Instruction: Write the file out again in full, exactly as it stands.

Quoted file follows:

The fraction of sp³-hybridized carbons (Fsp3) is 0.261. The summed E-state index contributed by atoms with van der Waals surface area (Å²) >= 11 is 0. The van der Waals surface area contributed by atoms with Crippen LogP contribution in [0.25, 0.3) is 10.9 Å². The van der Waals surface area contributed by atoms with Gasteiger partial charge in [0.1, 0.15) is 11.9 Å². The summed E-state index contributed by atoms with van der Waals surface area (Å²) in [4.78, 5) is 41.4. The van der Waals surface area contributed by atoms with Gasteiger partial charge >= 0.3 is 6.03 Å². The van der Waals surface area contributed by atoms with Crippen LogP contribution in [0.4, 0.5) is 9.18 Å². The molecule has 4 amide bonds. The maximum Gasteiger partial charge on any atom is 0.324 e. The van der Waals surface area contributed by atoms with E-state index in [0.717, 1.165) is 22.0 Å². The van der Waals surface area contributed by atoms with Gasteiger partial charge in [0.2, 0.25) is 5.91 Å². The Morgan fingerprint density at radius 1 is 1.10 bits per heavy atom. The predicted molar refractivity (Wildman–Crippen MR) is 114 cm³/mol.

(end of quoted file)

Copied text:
The fraction of sp³-hybridized carbons (Fsp3) is 0.261. The summed E-state index contributed by atoms with van der Waals surface area (Å²) >= 11 is 0. The van der Waals surface area contributed by atoms with Crippen LogP contribution in [0.25, 0.3) is 10.9 Å². The van der Waals surface area contributed by atoms with Gasteiger partial charge in [0.1, 0.15) is 11.9 Å². The summed E-state index contributed by atoms with van der Waals surface area (Å²) in [4.78, 5) is 41.4. The van der Waals surface area contributed by atoms with Gasteiger partial charge >= 0.3 is 6.03 Å². The van der Waals surface area contributed by atoms with Crippen LogP contribution in [0.4, 0.5) is 9.18 Å². The molecule has 4 amide bonds. The maximum Gasteiger partial charge on any atom is 0.324 e. The van der Waals surface area contributed by atoms with E-state index in [0.717, 1.165) is 22.0 Å². The van der Waals surface area contributed by atoms with Gasteiger partial charge in [0.2, 0.25) is 5.91 Å². The Morgan fingerprint density at radius 1 is 1.10 bits per heavy atom. The predicted molar refractivity (Wildman–Crippen MR) is 114 cm³/mol.